Mark Richt defends title game decision, 'It's what we do'
Posted by: Josh Kendall on December 13, 2012
Everyone from Steve Spurrier to Mel Kiper has said Mark Richt did the wrong thing at the end of the SEC Championship game.
On Wednesday, Richt defended his decision not to spike the ball in the final 15 seconds of the game. The result was a tipped pass that led to a short completion and time running out on the Bulldogs.
"When you no-huddle you go with tempo," Richt said during a news conference to discuss the upcoming bowl game. "You want to go with pace. That's what we've been doing all year long. Part of going no-huddle is when you have the defense on the run you snap the ball again."
Richt believed his team might have time to run three plays by running a quick play instead of spiking the ball.
"If we had clocked the ball we would have called the same play," Richt said. "We throw the heck out of that back shoulder throw. If you run a system when you are used to going fast, it's no big deal to just call the next play. It's what we do. If we spike it, strategically you give them time to gather up and get their senses and get their calls in."
In his first season with the Bulldogs in 2001 Richt made a late-game, clock-management error that cost his team a chance to beat Auburn. That offseason he visited with Homer Smith, the former head coach at Army, Pacific and Davidson who offered consulting on clock management issues. Wednesday, Richt went back to the lessons he took from Smith.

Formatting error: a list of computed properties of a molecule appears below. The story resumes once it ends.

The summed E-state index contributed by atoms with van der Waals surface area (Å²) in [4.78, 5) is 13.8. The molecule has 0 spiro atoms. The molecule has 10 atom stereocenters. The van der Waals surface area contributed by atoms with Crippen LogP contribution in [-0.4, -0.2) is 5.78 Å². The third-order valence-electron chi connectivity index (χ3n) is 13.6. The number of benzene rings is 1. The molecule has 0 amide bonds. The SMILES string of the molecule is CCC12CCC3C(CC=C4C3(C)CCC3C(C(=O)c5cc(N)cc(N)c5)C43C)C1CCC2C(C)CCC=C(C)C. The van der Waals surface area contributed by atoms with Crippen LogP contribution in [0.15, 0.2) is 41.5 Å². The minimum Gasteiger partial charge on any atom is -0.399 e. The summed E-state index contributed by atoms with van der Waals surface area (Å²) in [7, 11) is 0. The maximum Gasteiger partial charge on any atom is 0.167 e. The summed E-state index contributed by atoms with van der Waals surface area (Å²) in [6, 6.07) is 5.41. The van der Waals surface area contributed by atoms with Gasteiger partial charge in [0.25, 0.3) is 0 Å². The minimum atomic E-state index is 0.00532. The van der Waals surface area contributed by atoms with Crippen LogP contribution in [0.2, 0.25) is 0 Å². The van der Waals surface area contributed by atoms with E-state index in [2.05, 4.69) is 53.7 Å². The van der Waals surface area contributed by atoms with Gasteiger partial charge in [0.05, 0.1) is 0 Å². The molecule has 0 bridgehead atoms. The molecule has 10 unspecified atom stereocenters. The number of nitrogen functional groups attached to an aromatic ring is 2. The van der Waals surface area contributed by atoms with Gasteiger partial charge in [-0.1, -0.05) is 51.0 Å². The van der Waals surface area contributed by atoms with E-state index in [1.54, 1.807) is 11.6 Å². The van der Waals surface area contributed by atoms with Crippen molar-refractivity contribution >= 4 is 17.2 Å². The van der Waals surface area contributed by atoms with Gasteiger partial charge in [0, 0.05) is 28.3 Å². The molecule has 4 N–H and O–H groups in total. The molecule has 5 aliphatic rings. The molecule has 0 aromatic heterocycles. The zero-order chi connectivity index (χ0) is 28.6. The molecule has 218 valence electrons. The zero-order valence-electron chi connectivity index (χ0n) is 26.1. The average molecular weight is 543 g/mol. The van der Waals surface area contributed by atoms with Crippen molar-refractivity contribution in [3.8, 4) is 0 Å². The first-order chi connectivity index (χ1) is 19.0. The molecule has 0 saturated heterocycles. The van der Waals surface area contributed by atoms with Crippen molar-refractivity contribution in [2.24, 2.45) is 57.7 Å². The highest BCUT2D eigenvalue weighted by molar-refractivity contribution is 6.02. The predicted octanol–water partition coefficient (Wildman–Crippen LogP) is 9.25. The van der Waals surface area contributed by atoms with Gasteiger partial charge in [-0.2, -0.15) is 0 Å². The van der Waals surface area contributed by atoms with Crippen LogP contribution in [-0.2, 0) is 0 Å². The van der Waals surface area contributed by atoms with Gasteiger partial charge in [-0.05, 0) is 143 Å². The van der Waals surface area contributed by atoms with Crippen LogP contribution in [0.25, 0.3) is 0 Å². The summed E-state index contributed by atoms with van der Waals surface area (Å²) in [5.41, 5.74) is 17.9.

"Homer is not going to clock the ball. He says clocking the ball is for people who don't have a plan," Richt said. "If you're prepared and you've moved the chains, the clock is stopped and you've got the play that you like, then call it. In this game it was a matter of two plays or trying to get three plays. Making that a part of what we've done that last 10 or 11 years as far as a two-minute drill. Then also once we went to no-huddle it's not a big deal for us to go to the line and snap the ball. It's what we do."
Here are the Bulldogs' final three plays of the game:
Josh Kendall is a staff writer for CoachingSearch.com and has covered the SEC for more than 15 years for papers such as the Athens Banner-Herald, Macon Telegraph, and The State. He’s the father of two boys who he’s hoping don’t inherit his wide receiver frame and offensive guard feet. Follow @EyeOnCoaches on twitter and send your feedback to email@example.com